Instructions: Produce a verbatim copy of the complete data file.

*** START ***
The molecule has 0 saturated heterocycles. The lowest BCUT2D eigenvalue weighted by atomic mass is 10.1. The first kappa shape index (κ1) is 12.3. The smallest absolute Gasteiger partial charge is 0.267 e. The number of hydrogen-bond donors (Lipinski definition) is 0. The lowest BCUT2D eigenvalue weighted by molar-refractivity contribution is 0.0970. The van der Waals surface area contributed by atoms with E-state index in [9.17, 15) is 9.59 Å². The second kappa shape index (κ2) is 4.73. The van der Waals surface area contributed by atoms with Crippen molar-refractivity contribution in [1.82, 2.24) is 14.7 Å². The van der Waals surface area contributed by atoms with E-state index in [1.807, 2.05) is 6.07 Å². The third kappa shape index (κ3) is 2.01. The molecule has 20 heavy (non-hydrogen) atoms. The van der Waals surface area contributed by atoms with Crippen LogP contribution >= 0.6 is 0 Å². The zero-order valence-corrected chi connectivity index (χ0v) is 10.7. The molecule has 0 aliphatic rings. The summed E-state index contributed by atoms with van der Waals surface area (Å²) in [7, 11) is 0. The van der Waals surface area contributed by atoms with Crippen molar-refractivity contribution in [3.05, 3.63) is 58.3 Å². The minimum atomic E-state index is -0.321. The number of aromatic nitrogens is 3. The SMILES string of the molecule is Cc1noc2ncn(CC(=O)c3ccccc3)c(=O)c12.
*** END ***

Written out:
The molecule has 0 saturated heterocycles. The lowest BCUT2D eigenvalue weighted by atomic mass is 10.1. The first kappa shape index (κ1) is 12.3. The smallest absolute Gasteiger partial charge is 0.267 e. The number of hydrogen-bond donors (Lipinski definition) is 0. The lowest BCUT2D eigenvalue weighted by molar-refractivity contribution is 0.0970. The van der Waals surface area contributed by atoms with E-state index in [9.17, 15) is 9.59 Å². The second kappa shape index (κ2) is 4.73. The van der Waals surface area contributed by atoms with Crippen molar-refractivity contribution in [1.82, 2.24) is 14.7 Å². The van der Waals surface area contributed by atoms with E-state index in [1.807, 2.05) is 6.07 Å². The third kappa shape index (κ3) is 2.01. The molecule has 20 heavy (non-hydrogen) atoms. The van der Waals surface area contributed by atoms with Crippen LogP contribution >= 0.6 is 0 Å². The zero-order valence-corrected chi connectivity index (χ0v) is 10.7. The molecule has 0 aliphatic rings. The summed E-state index contributed by atoms with van der Waals surface area (Å²) in [7, 11) is 0. The van der Waals surface area contributed by atoms with Crippen molar-refractivity contribution in [3.05, 3.63) is 58.3 Å². The minimum atomic E-state index is -0.321. The number of aromatic nitrogens is 3. The SMILES string of the molecule is Cc1noc2ncn(CC(=O)c3ccccc3)c(=O)c12.